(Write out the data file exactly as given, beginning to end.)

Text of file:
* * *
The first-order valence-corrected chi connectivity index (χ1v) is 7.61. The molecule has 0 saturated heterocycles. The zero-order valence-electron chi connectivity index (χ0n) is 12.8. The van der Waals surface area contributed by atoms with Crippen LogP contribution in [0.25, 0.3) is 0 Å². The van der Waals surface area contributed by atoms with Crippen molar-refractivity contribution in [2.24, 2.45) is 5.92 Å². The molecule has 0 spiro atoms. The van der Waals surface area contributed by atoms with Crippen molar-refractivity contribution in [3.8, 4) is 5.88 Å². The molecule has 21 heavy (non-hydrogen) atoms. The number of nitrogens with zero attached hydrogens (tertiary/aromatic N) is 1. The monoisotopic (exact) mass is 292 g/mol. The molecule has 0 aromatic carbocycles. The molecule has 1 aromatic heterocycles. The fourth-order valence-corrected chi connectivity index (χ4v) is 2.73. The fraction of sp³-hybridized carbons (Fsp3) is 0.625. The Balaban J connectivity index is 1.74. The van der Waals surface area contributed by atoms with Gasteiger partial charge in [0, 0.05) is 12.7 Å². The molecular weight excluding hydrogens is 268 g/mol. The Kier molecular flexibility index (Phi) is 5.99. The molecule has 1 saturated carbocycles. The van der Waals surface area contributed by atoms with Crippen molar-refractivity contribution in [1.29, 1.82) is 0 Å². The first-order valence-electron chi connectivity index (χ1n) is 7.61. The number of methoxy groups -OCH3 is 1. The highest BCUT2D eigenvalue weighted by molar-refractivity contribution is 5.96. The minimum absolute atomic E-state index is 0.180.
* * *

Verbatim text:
The first-order valence-corrected chi connectivity index (χ1v) is 7.61. The molecule has 0 saturated heterocycles. The zero-order valence-electron chi connectivity index (χ0n) is 12.8. The van der Waals surface area contributed by atoms with Crippen LogP contribution in [0.25, 0.3) is 0 Å². The van der Waals surface area contributed by atoms with Crippen molar-refractivity contribution in [2.24, 2.45) is 5.92 Å². The molecule has 0 spiro atoms. The van der Waals surface area contributed by atoms with Crippen molar-refractivity contribution in [3.8, 4) is 5.88 Å². The molecule has 21 heavy (non-hydrogen) atoms. The number of nitrogens with zero attached hydrogens (tertiary/aromatic N) is 1. The monoisotopic (exact) mass is 292 g/mol. The molecule has 0 aromatic carbocycles. The molecule has 1 aromatic heterocycles. The fourth-order valence-corrected chi connectivity index (χ4v) is 2.73. The fraction of sp³-hybridized carbons (Fsp3) is 0.625. The Balaban J connectivity index is 1.74. The van der Waals surface area contributed by atoms with Gasteiger partial charge in [0, 0.05) is 12.7 Å². The molecular weight excluding hydrogens is 268 g/mol. The Kier molecular flexibility index (Phi) is 5.99. The molecule has 1 saturated carbocycles. The van der Waals surface area contributed by atoms with Crippen molar-refractivity contribution in [1.29, 1.82) is 0 Å². The first-order valence-electron chi connectivity index (χ1n) is 7.61. The number of methoxy groups -OCH3 is 1. The highest BCUT2D eigenvalue weighted by molar-refractivity contribution is 5.96. The minimum absolute atomic E-state index is 0.180.